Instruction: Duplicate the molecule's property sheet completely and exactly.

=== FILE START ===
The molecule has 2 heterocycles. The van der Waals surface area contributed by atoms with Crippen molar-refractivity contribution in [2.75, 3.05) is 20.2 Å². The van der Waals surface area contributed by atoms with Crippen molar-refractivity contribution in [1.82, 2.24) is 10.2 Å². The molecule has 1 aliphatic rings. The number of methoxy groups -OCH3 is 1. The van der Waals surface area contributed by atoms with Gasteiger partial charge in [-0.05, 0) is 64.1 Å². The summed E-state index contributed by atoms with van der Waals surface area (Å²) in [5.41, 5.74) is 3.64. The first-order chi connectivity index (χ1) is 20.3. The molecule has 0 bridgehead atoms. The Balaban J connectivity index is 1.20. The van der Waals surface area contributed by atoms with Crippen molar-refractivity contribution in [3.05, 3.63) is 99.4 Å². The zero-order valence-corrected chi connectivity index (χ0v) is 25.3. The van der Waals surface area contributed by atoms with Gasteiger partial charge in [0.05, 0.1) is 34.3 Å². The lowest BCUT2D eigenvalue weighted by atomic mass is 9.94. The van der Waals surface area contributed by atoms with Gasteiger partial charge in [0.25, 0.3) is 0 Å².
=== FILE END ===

The molecule has 2 heterocycles. The van der Waals surface area contributed by atoms with Crippen molar-refractivity contribution in [2.75, 3.05) is 20.2 Å². The van der Waals surface area contributed by atoms with Crippen molar-refractivity contribution in [1.82, 2.24) is 10.2 Å². The molecule has 1 aliphatic rings. The number of methoxy groups -OCH3 is 1. The van der Waals surface area contributed by atoms with Gasteiger partial charge in [-0.05, 0) is 64.1 Å². The summed E-state index contributed by atoms with van der Waals surface area (Å²) in [5.41, 5.74) is 3.64. The first-order chi connectivity index (χ1) is 20.3. The molecule has 0 bridgehead atoms. The Balaban J connectivity index is 1.20. The van der Waals surface area contributed by atoms with Crippen molar-refractivity contribution in [3.05, 3.63) is 99.4 Å². The zero-order valence-corrected chi connectivity index (χ0v) is 25.3. The van der Waals surface area contributed by atoms with Gasteiger partial charge in [0.05, 0.1) is 34.3 Å². The lowest BCUT2D eigenvalue weighted by atomic mass is 9.94. The van der Waals surface area contributed by atoms with Gasteiger partial charge in [0.25, 0.3) is 0 Å².